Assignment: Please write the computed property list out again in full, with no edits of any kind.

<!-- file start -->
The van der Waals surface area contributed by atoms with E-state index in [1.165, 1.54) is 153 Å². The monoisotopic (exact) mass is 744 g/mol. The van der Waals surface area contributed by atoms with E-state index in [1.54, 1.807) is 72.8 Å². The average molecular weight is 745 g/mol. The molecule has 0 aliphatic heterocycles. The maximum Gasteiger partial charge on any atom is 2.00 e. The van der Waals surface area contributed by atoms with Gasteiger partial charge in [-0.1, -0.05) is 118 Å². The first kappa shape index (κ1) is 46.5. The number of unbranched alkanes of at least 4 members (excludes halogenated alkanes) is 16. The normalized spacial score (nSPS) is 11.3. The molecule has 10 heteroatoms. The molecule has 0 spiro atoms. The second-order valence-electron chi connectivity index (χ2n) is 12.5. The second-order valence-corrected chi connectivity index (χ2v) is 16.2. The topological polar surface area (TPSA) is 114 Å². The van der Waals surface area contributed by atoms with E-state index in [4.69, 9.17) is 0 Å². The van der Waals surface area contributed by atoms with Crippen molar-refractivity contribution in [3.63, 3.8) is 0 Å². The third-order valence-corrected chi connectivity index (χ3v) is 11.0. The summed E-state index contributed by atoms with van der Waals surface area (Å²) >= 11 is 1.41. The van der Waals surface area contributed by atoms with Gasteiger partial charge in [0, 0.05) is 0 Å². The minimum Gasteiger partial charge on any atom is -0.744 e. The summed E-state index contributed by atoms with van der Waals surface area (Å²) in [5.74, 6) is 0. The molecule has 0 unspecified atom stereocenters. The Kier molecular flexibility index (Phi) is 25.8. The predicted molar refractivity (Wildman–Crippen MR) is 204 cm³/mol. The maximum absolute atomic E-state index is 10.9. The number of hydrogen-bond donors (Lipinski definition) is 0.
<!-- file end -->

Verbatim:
The van der Waals surface area contributed by atoms with E-state index in [1.165, 1.54) is 153 Å². The monoisotopic (exact) mass is 744 g/mol. The van der Waals surface area contributed by atoms with E-state index in [1.54, 1.807) is 72.8 Å². The average molecular weight is 745 g/mol. The molecule has 0 aliphatic heterocycles. The maximum Gasteiger partial charge on any atom is 2.00 e. The van der Waals surface area contributed by atoms with Gasteiger partial charge in [-0.1, -0.05) is 118 Å². The first kappa shape index (κ1) is 46.5. The number of unbranched alkanes of at least 4 members (excludes halogenated alkanes) is 16. The normalized spacial score (nSPS) is 11.3. The molecule has 10 heteroatoms. The molecule has 0 spiro atoms. The second-order valence-electron chi connectivity index (χ2n) is 12.5. The second-order valence-corrected chi connectivity index (χ2v) is 16.2. The topological polar surface area (TPSA) is 114 Å². The van der Waals surface area contributed by atoms with E-state index in [4.69, 9.17) is 0 Å². The van der Waals surface area contributed by atoms with Crippen molar-refractivity contribution in [3.63, 3.8) is 0 Å². The third-order valence-corrected chi connectivity index (χ3v) is 11.0. The summed E-state index contributed by atoms with van der Waals surface area (Å²) >= 11 is 1.41. The van der Waals surface area contributed by atoms with Gasteiger partial charge in [0, 0.05) is 0 Å². The minimum Gasteiger partial charge on any atom is -0.744 e. The summed E-state index contributed by atoms with van der Waals surface area (Å²) in [5.74, 6) is 0. The molecule has 0 unspecified atom stereocenters. The Kier molecular flexibility index (Phi) is 25.8. The predicted molar refractivity (Wildman–Crippen MR) is 204 cm³/mol. The maximum absolute atomic E-state index is 10.9. The number of hydrogen-bond donors (Lipinski definition) is 0.